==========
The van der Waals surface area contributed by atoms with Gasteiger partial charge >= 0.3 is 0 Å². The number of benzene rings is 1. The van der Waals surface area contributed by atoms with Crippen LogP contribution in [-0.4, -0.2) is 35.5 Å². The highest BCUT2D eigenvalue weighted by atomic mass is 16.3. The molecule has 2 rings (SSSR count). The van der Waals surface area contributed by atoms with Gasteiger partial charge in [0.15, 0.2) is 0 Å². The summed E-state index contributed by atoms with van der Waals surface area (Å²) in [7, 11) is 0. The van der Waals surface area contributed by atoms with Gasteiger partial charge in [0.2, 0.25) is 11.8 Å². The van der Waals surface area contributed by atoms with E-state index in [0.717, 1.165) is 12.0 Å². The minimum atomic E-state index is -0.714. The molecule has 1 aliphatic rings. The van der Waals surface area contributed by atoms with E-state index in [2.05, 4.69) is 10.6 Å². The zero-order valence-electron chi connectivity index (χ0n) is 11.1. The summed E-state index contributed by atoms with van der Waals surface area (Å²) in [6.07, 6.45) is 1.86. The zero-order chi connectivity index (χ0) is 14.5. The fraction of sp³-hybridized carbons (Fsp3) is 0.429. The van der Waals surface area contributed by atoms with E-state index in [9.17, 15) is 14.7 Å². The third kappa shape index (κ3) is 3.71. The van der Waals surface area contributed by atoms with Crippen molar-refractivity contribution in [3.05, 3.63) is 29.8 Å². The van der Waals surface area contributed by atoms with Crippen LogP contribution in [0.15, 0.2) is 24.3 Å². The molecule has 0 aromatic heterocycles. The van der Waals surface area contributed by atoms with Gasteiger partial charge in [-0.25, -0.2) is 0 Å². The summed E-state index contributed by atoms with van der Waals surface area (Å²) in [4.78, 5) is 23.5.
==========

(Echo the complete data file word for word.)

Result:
The van der Waals surface area contributed by atoms with Gasteiger partial charge >= 0.3 is 0 Å². The number of benzene rings is 1. The van der Waals surface area contributed by atoms with Crippen LogP contribution in [-0.4, -0.2) is 35.5 Å². The highest BCUT2D eigenvalue weighted by atomic mass is 16.3. The molecule has 2 rings (SSSR count). The van der Waals surface area contributed by atoms with Gasteiger partial charge in [0.15, 0.2) is 0 Å². The summed E-state index contributed by atoms with van der Waals surface area (Å²) in [7, 11) is 0. The van der Waals surface area contributed by atoms with Gasteiger partial charge in [0.2, 0.25) is 11.8 Å². The van der Waals surface area contributed by atoms with E-state index in [0.717, 1.165) is 12.0 Å². The minimum atomic E-state index is -0.714. The molecule has 1 aliphatic rings. The van der Waals surface area contributed by atoms with E-state index in [2.05, 4.69) is 10.6 Å². The zero-order valence-electron chi connectivity index (χ0n) is 11.1. The summed E-state index contributed by atoms with van der Waals surface area (Å²) in [6.07, 6.45) is 1.86. The zero-order chi connectivity index (χ0) is 14.5. The fraction of sp³-hybridized carbons (Fsp3) is 0.429. The van der Waals surface area contributed by atoms with E-state index in [9.17, 15) is 14.7 Å². The third kappa shape index (κ3) is 3.71. The van der Waals surface area contributed by atoms with Crippen molar-refractivity contribution in [3.05, 3.63) is 29.8 Å². The van der Waals surface area contributed by atoms with Crippen LogP contribution in [0.15, 0.2) is 24.3 Å². The molecule has 0 aromatic heterocycles. The van der Waals surface area contributed by atoms with Gasteiger partial charge in [-0.25, -0.2) is 0 Å². The summed E-state index contributed by atoms with van der Waals surface area (Å²) in [4.78, 5) is 23.5.